For most families, it’s really difficult to discuss issues and admit that some of them start within the family. Addiction, substance use disorder, and mental illness are very challenging topics for most people. We want families to know that they shouldn’t feel ashamed of past behaviors or any stigma surrounding these topics. Past mistakes may have been made, but it’s vital for you to step forward. Using a multiple-step process, we will guide you through The Systemic Model, which differs from The Johnson Model in several ways. The Johnson Model uses a more confrontational approach and sets strict boundaries for the family if the individual chooses not to go to a treatment center. In The Systemic Model, the family is imperative to the treatment and recovery of their loved one. The family will learn how to support the individual without enabling them while also receiving counseling services themselves. These steps include:
Meetings – The person engaging in harmful behaviors knows about all of the meetings, which differs from The Johnson Model. For the first meeting with the interventionist, all of the family members and the addict attend. During the meetings, everyone, including the addict, will discuss the events and behaviors that have impacted their lives. As Brandon and Debbie lead this conversation, members can openly discuss issues in a back and forth manner instead of everyone individually taking turns, like The Johnson Model of intervention, which everyone takes turns speaking. Depending on the time needed to get your family member into treatment, meetings may continue over the course of a week or can last for several months.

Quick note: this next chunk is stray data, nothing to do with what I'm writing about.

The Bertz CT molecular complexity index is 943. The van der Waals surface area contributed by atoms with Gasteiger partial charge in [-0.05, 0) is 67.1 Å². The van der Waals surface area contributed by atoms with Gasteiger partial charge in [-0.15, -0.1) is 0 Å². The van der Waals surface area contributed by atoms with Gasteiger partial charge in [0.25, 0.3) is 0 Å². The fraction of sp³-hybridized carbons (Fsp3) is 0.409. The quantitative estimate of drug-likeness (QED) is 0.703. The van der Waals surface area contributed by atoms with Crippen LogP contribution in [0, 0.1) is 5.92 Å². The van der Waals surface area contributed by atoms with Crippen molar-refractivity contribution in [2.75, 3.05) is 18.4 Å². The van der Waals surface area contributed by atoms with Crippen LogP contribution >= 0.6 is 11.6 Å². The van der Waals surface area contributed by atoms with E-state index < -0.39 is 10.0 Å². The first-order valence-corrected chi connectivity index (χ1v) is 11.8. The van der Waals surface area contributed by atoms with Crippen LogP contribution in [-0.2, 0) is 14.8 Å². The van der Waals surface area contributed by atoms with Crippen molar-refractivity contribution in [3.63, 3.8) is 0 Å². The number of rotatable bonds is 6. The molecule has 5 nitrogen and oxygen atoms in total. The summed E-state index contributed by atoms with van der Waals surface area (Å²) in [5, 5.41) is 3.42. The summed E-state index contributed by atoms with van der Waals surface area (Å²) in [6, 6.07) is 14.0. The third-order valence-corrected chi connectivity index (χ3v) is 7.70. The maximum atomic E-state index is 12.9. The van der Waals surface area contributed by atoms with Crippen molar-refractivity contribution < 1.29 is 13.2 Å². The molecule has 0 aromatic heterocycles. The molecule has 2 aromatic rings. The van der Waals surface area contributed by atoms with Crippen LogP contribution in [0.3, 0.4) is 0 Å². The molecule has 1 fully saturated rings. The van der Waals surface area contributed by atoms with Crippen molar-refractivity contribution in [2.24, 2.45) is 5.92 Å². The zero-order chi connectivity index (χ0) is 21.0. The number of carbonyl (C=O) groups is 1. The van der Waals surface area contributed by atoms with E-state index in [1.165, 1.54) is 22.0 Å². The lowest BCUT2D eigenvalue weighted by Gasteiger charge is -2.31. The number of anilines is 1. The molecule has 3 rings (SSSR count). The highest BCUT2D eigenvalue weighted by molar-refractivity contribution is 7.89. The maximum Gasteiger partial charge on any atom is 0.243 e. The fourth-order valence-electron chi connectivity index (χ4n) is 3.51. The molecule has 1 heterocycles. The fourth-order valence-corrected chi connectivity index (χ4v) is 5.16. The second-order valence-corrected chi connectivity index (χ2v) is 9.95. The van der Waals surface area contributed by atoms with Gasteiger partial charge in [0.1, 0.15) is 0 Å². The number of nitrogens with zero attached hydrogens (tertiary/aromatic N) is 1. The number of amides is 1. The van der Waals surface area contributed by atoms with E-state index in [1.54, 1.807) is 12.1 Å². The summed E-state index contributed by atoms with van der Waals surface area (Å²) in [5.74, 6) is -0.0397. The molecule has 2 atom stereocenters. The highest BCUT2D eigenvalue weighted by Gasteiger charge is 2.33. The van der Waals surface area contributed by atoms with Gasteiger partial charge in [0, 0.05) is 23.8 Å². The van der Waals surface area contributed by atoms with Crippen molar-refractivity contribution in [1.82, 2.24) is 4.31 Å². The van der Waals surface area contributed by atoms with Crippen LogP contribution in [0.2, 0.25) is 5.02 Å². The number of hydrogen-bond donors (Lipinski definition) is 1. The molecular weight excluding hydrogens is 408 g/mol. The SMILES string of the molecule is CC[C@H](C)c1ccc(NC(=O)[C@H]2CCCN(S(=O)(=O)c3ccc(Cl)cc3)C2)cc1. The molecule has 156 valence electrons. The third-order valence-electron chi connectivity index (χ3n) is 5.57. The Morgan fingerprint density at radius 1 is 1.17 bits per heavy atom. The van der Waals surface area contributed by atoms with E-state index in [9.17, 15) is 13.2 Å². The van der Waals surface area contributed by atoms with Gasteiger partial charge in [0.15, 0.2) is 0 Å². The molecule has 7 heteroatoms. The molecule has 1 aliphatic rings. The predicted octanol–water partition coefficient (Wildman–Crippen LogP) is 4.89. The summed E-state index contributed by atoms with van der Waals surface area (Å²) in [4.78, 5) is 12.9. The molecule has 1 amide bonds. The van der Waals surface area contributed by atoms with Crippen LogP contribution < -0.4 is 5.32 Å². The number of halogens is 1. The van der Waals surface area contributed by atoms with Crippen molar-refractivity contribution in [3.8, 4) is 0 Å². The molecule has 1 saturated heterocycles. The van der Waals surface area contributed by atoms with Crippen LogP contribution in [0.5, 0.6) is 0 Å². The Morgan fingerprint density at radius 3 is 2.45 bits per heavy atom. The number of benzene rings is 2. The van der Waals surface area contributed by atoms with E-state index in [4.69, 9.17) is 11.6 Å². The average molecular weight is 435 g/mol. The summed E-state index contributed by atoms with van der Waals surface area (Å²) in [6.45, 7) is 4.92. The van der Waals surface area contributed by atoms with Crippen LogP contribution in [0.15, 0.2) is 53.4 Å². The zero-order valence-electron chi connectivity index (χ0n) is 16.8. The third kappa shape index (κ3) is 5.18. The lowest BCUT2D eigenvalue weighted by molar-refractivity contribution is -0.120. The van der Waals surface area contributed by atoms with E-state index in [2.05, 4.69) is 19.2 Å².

Group effort – This model is a collaborative process. All members must have an active and continuous role in the recovery process for the addict.
Counseling – The meetings will end after the family commits to therapy and the individual acknowledges his or her problem and chooses to enter a rehab program. In some cases, the individual will need to attend an inpatient rehab to safely begin detoxing. After the rehab, the family and the person in recovery will attend group therapy sessions.
What Happens Next?
This type of intervention relies heavily on the family to help the person recover. Once the addict has decided to seek treatment, the meetings will end and he or she will enroll in a treatment center. In some cases, the individual may need to go to a detox facility to safely recover. To make it easier for your family and to ensure the safety of your loved one, we will transport them to a clinic. Throughout the individual’s treatment process, the family members will continue their own personal counseling and then start group therapy once he or she has completed rehab.
Start The Road To Treatment
Family members can have a huge impact on motivating their partner, son, or daughter to seek treatment and offer encouragement as they recover. The Systemic Model of intervention encourages healing for both the family and the chemically or behaviorally dependent individual because of the open communication between the two parties. If you have a member of the family who is engaging in harmful behaviors, please reach out to us as soon as possible. We can help you determine if The Systemic Model is the best type of intervention for your loved one. The team at VIP Recovery will travel throughout the United States to meet you and your loved one and lead the critical conversation.